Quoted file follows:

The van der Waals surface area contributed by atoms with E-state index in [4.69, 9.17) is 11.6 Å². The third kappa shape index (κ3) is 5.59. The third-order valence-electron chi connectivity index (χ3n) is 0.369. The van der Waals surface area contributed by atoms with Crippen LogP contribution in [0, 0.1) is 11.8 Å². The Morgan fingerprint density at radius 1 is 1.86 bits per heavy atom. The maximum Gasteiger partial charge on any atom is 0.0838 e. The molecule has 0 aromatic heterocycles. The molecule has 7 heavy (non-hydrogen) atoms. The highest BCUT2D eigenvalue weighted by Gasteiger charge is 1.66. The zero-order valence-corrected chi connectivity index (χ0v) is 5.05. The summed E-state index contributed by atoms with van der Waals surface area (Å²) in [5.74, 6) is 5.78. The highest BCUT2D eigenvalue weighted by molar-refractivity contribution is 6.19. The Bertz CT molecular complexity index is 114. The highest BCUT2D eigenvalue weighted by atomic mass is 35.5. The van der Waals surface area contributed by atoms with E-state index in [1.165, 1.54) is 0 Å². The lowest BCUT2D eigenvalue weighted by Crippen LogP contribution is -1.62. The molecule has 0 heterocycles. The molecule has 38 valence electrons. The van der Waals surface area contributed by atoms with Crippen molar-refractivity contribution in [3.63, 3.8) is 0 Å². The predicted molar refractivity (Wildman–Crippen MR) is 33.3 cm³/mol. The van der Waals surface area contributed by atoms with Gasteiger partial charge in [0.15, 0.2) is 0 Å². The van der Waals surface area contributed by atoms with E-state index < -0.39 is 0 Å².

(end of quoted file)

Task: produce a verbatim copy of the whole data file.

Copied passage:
The van der Waals surface area contributed by atoms with E-state index in [4.69, 9.17) is 11.6 Å². The third kappa shape index (κ3) is 5.59. The third-order valence-electron chi connectivity index (χ3n) is 0.369. The van der Waals surface area contributed by atoms with Crippen LogP contribution in [0, 0.1) is 11.8 Å². The Morgan fingerprint density at radius 1 is 1.86 bits per heavy atom. The maximum Gasteiger partial charge on any atom is 0.0838 e. The molecule has 0 aromatic heterocycles. The molecule has 7 heavy (non-hydrogen) atoms. The highest BCUT2D eigenvalue weighted by Gasteiger charge is 1.66. The zero-order valence-corrected chi connectivity index (χ0v) is 5.05. The summed E-state index contributed by atoms with van der Waals surface area (Å²) in [5.74, 6) is 5.78. The highest BCUT2D eigenvalue weighted by molar-refractivity contribution is 6.19. The Bertz CT molecular complexity index is 114. The highest BCUT2D eigenvalue weighted by atomic mass is 35.5. The van der Waals surface area contributed by atoms with E-state index in [1.165, 1.54) is 0 Å². The lowest BCUT2D eigenvalue weighted by Crippen LogP contribution is -1.62. The molecule has 0 heterocycles. The molecule has 38 valence electrons. The van der Waals surface area contributed by atoms with Crippen molar-refractivity contribution in [3.63, 3.8) is 0 Å². The predicted molar refractivity (Wildman–Crippen MR) is 33.3 cm³/mol. The van der Waals surface area contributed by atoms with Gasteiger partial charge in [0.15, 0.2) is 0 Å². The van der Waals surface area contributed by atoms with E-state index < -0.39 is 0 Å².